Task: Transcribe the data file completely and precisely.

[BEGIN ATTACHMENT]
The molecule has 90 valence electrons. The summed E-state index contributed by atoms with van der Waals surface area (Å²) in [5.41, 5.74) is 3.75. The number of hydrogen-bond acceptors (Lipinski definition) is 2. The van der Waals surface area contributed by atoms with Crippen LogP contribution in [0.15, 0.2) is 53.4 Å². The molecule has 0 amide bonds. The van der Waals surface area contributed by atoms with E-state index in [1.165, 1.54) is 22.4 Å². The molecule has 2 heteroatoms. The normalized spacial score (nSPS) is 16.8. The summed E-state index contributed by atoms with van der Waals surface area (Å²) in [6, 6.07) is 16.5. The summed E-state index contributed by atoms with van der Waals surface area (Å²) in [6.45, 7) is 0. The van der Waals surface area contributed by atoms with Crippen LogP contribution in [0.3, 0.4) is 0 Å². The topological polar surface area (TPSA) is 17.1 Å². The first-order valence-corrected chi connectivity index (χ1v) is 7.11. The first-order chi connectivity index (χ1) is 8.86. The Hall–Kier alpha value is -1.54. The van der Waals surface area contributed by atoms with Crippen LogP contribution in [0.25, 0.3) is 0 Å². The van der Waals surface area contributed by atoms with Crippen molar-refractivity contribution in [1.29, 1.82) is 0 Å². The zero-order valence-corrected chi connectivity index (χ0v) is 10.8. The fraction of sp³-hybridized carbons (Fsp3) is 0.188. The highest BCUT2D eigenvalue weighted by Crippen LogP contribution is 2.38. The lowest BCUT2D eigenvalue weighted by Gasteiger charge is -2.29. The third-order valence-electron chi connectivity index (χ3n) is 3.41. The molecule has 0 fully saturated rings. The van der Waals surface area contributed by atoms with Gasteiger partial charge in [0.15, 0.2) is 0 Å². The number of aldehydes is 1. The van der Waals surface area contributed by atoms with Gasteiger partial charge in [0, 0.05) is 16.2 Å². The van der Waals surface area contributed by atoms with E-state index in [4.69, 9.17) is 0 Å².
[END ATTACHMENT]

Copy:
The molecule has 90 valence electrons. The summed E-state index contributed by atoms with van der Waals surface area (Å²) in [5.41, 5.74) is 3.75. The number of hydrogen-bond acceptors (Lipinski definition) is 2. The van der Waals surface area contributed by atoms with Crippen LogP contribution in [0.15, 0.2) is 53.4 Å². The molecule has 0 amide bonds. The van der Waals surface area contributed by atoms with E-state index in [1.165, 1.54) is 22.4 Å². The molecule has 2 heteroatoms. The normalized spacial score (nSPS) is 16.8. The summed E-state index contributed by atoms with van der Waals surface area (Å²) in [6, 6.07) is 16.5. The summed E-state index contributed by atoms with van der Waals surface area (Å²) in [6.45, 7) is 0. The van der Waals surface area contributed by atoms with Crippen LogP contribution in [0.3, 0.4) is 0 Å². The topological polar surface area (TPSA) is 17.1 Å². The first-order valence-corrected chi connectivity index (χ1v) is 7.11. The first-order chi connectivity index (χ1) is 8.86. The Hall–Kier alpha value is -1.54. The van der Waals surface area contributed by atoms with Crippen LogP contribution in [0.25, 0.3) is 0 Å². The van der Waals surface area contributed by atoms with Crippen molar-refractivity contribution in [1.29, 1.82) is 0 Å². The zero-order valence-corrected chi connectivity index (χ0v) is 10.8. The fraction of sp³-hybridized carbons (Fsp3) is 0.188. The highest BCUT2D eigenvalue weighted by Crippen LogP contribution is 2.38. The lowest BCUT2D eigenvalue weighted by Gasteiger charge is -2.29. The third-order valence-electron chi connectivity index (χ3n) is 3.41. The molecule has 0 fully saturated rings. The van der Waals surface area contributed by atoms with Gasteiger partial charge in [0.15, 0.2) is 0 Å². The number of aldehydes is 1. The van der Waals surface area contributed by atoms with Gasteiger partial charge in [0, 0.05) is 16.2 Å². The van der Waals surface area contributed by atoms with E-state index in [4.69, 9.17) is 0 Å².